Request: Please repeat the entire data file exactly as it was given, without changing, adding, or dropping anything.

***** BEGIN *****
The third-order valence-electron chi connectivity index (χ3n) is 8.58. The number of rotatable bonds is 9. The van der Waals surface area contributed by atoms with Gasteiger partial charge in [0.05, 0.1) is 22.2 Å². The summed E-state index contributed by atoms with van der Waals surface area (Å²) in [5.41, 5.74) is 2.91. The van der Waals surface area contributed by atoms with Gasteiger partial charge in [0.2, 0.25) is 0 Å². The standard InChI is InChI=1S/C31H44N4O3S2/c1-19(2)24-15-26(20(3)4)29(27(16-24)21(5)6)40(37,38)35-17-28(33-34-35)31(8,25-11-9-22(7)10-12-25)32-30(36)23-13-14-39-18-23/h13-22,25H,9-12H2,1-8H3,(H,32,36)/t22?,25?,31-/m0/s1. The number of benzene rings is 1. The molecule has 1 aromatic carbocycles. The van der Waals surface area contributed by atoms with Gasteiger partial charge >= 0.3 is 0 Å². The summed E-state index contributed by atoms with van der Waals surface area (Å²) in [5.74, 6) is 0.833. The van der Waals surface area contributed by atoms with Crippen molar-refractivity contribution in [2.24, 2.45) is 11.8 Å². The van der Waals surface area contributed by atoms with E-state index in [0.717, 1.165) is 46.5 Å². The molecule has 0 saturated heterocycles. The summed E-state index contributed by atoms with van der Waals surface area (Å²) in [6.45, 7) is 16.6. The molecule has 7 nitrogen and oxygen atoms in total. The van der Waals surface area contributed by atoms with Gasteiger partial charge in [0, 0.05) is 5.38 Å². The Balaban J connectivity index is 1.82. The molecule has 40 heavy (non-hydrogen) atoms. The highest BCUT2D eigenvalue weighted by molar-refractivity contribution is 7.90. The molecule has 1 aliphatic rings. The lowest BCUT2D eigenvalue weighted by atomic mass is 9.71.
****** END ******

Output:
The third-order valence-electron chi connectivity index (χ3n) is 8.58. The number of rotatable bonds is 9. The van der Waals surface area contributed by atoms with Gasteiger partial charge in [0.05, 0.1) is 22.2 Å². The summed E-state index contributed by atoms with van der Waals surface area (Å²) in [5.41, 5.74) is 2.91. The van der Waals surface area contributed by atoms with Gasteiger partial charge in [0.2, 0.25) is 0 Å². The standard InChI is InChI=1S/C31H44N4O3S2/c1-19(2)24-15-26(20(3)4)29(27(16-24)21(5)6)40(37,38)35-17-28(33-34-35)31(8,25-11-9-22(7)10-12-25)32-30(36)23-13-14-39-18-23/h13-22,25H,9-12H2,1-8H3,(H,32,36)/t22?,25?,31-/m0/s1. The number of benzene rings is 1. The molecule has 1 aromatic carbocycles. The van der Waals surface area contributed by atoms with Gasteiger partial charge >= 0.3 is 0 Å². The summed E-state index contributed by atoms with van der Waals surface area (Å²) in [5.74, 6) is 0.833. The van der Waals surface area contributed by atoms with Crippen molar-refractivity contribution in [2.24, 2.45) is 11.8 Å². The van der Waals surface area contributed by atoms with E-state index in [0.717, 1.165) is 46.5 Å². The molecule has 0 saturated heterocycles. The summed E-state index contributed by atoms with van der Waals surface area (Å²) in [6.45, 7) is 16.6. The molecule has 7 nitrogen and oxygen atoms in total. The van der Waals surface area contributed by atoms with Gasteiger partial charge in [0, 0.05) is 5.38 Å². The Balaban J connectivity index is 1.82. The molecule has 40 heavy (non-hydrogen) atoms. The highest BCUT2D eigenvalue weighted by molar-refractivity contribution is 7.90. The molecule has 1 aliphatic rings. The lowest BCUT2D eigenvalue weighted by atomic mass is 9.71.